“One of the main things I considered was the importance of multi-functionality, especially for deep space exploration where the environment is unpredictable. The question is: How do you prepare for the unknown unknowns? … Given the design-on-the-fly nature of this approach, it’s unlikely that a robot created using robotic skins will perform any one task optimally,” Kramer-Bottiglio said. “However, the goal is not optimization, but rather diversity of applications.”

There are still problems to resolve. Many of the videos of the skins indicate that they can rely on an external power supply. Creating new, smaller batteries that can power wearable devices has been a focus of cutting-edge materials science research for some time. Much of the lab’s expertise is in creating flexible, stretchable electronics that can be deformed by the actuators without breaking the circuitry. In the future, the team hopes to work on streamlining the production process; if the components could be 3D printed, then the skins could be created when needed.

In addition, robotic hardware that’s capable of performing an impressive range of precise motions is quite an advanced technology. The software to control those robots, and enable them to perform a variety of tasks, is quite another challenge. With soft robots, it can become even more complex to design that control software, because the body itself can change shape and deform as the robot moves. The same set of programmed motions, then, can produce different results depending on the environment.

“Let’s say I have a soft robot with four legs that crawls along the ground, and I make it walk up a hard slope,” Dr. David Howard, who works on robotics at CSIRO in Australia, explained to ABC.

“If I make that slope out of gravel and I give it the same control commands, the actual body is going to deform in a different way, and I’m not necessarily going to know what that is.”

Despite these and other challenges, research like that at the Faboratory still hopes to redefine how we think of robots and robotics. Instead of a robot that imitates a human and manipulates objects, the objects themselves will become programmable matter, capable of moving autonomously and carrying out a range of tasks. Futurists speculate about a world where most objects are automated to some degree and can assemble and repair themselves, or are even built entirely of tiny robots.

The tale of the Sorcerer’s Apprentice was first written in 1797, at the dawn of the industrial revolution, over a century before the word “robot” was even coined. Yet more and more roboticists aim to prove Arthur C Clarke’s maxim: any sufficiently advanced technology is indistinguishable from magic.

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#433594 Technology and Compassion: A ...

From how we get around to how we spend our time to how we manage our health, technology is changing our lives—not to mention economies, governments, and cities around the world. Tech has brought good to individuals and societies by, for example, democratizing access to information and lowering the cost of many products and services. But it’s also brought less-desirable effects we can’t ignore, like a rise in mental health problems and greater wealth inequality.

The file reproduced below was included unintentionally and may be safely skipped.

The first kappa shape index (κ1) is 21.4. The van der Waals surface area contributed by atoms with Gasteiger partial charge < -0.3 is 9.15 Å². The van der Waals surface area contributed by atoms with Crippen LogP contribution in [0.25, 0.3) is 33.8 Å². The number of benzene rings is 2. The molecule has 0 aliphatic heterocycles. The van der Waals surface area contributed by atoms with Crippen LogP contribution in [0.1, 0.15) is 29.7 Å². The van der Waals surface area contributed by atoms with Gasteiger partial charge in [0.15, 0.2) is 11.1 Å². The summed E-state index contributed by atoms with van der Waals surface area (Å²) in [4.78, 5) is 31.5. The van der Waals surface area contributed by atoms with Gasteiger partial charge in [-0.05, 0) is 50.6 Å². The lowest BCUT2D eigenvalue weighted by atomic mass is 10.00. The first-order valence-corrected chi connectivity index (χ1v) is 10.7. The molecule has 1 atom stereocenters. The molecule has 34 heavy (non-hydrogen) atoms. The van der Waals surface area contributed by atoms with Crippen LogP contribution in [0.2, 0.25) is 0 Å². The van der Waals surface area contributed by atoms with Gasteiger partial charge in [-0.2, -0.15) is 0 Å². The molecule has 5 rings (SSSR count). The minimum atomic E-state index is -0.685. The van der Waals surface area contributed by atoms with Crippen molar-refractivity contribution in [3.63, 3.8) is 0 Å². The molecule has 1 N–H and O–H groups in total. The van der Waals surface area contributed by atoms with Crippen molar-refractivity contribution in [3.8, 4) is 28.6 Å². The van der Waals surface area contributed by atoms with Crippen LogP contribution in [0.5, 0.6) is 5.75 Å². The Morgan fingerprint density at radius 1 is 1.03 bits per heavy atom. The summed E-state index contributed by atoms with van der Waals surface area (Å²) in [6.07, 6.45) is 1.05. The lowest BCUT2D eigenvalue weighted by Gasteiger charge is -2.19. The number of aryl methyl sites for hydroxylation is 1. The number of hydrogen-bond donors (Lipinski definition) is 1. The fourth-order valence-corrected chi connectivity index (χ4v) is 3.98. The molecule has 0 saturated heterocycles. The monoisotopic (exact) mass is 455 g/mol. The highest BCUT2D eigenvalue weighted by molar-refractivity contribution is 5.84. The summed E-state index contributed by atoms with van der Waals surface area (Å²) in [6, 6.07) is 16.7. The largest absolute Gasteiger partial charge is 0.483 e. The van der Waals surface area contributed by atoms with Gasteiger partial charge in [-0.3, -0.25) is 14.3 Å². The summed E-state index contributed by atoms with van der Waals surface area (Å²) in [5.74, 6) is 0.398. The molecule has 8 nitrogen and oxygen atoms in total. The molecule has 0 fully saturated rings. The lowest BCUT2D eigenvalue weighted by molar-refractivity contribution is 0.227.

To keep pushing tech in a direction that will benefit humanity as a whole—rather than benefiting a select few—we must encourage open dialogues about these topics among leading figures in business, government, and spirituality.

To that end, SingularityU The Netherlands recently hosted a dialogue about compassion and technology with His Holiness the Dalai Lama. The event was attended by students and tech innovators, ambassadors, members of the Dutch royal family, and other political and business leaders.

The first half of the conversation focused on robotics, telepresence, and artificial intelligence. His Holiness spoke with Tilly Lockey, a British student helping tech companies create bionic limbs, Karen Dolva, CEO of telepresence company No Isolation, and Maarten Steinbuch, faculty chair of robotics at SingularityU the Netherlands and a professor of systems and control at TU Eindhoven.

When asked what big tech companies could be doing to help spread good around the world, His Holiness pointed out that while technology has changed many aspects of life in developed countries, there is still immense suffering in less-developed nations, and tech companies should pay more attention to the poorer communities around the world.

In the second half of the event, focus switched to sickness, aging, and death. Speakers included Liz Parrish, CEO of BioViva Sciences, Kris Verburgh, faculty chair of health and medicine at SingularityU the Netherlands, Jeantine Lunshof, a bio-ethicist at MIT Media Lab, and Selma Boulmalf, a religious studies student at University of Amsterdam. Among other topics, they talked with His Holiness about longevity research and the drawbacks of trying to extend our lifespans or achieve immortality.

Both sessions were moderated by Christa Meindersma, founder and chair of the Himalaya Initiative for Culture and Society. The event served as the ceremonial opening of an exhibition called The Life of the Buddha, Path to the Present, on display in Amsterdam’s 15-century De Nieuwe Kerk church through February 2019.

In the 21st century, His Holiness said, “There is real possibility to create a happier world, peaceful world. So now we need vision. A peaceful world on the basis of a sense of oneness of humanity.”

Technology’s role in that world is being developed and refined every day, and we must maintain an ongoing awareness of its positive and negative repercussions—on everyone.